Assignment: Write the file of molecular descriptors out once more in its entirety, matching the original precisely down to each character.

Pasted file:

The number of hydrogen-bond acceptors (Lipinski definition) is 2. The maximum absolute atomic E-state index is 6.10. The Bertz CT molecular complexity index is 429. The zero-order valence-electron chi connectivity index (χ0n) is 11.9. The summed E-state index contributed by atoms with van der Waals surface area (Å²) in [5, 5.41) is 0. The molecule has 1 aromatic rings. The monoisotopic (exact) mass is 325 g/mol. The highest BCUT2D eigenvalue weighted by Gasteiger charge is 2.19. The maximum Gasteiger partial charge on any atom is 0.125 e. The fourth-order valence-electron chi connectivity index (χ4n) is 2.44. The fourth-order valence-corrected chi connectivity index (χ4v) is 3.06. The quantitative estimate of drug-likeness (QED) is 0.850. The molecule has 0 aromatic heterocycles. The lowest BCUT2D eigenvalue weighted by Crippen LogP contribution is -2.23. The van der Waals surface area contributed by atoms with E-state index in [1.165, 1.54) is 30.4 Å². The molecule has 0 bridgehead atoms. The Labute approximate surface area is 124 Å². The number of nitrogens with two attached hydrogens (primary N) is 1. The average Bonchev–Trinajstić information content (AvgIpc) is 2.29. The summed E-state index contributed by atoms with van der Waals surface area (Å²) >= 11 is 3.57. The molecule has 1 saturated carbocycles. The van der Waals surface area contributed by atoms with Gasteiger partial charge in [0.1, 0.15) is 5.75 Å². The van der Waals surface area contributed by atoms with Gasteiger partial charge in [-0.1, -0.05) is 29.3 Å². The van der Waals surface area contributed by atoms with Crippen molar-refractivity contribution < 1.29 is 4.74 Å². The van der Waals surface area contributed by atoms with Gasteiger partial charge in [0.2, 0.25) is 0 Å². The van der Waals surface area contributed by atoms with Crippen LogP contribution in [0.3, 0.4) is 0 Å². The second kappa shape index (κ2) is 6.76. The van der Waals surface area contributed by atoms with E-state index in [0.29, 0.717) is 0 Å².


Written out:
The number of hydrogen-bond acceptors (Lipinski definition) is 2. The maximum absolute atomic E-state index is 6.10. The Bertz CT molecular complexity index is 429. The zero-order valence-electron chi connectivity index (χ0n) is 11.9. The summed E-state index contributed by atoms with van der Waals surface area (Å²) in [5, 5.41) is 0. The molecule has 1 aromatic rings. The monoisotopic (exact) mass is 325 g/mol. The highest BCUT2D eigenvalue weighted by Gasteiger charge is 2.19. The maximum Gasteiger partial charge on any atom is 0.125 e. The fourth-order valence-electron chi connectivity index (χ4n) is 2.44. The fourth-order valence-corrected chi connectivity index (χ4v) is 3.06. The quantitative estimate of drug-likeness (QED) is 0.850. The molecule has 0 aromatic heterocycles. The lowest BCUT2D eigenvalue weighted by Crippen LogP contribution is -2.23. The van der Waals surface area contributed by atoms with E-state index in [1.165, 1.54) is 30.4 Å². The molecule has 0 bridgehead atoms. The Labute approximate surface area is 124 Å². The number of nitrogens with two attached hydrogens (primary N) is 1. The average Bonchev–Trinajstić information content (AvgIpc) is 2.29. The summed E-state index contributed by atoms with van der Waals surface area (Å²) >= 11 is 3.57. The molecule has 1 saturated carbocycles. The van der Waals surface area contributed by atoms with Gasteiger partial charge in [0.1, 0.15) is 5.75 Å². The van der Waals surface area contributed by atoms with Gasteiger partial charge in [-0.1, -0.05) is 29.3 Å². The van der Waals surface area contributed by atoms with Crippen molar-refractivity contribution < 1.29 is 4.74 Å². The van der Waals surface area contributed by atoms with Gasteiger partial charge in [0.2, 0.25) is 0 Å². The van der Waals surface area contributed by atoms with Crippen LogP contribution in [0.3, 0.4) is 0 Å². The second kappa shape index (κ2) is 6.76. The van der Waals surface area contributed by atoms with E-state index in [0.29, 0.717) is 0 Å².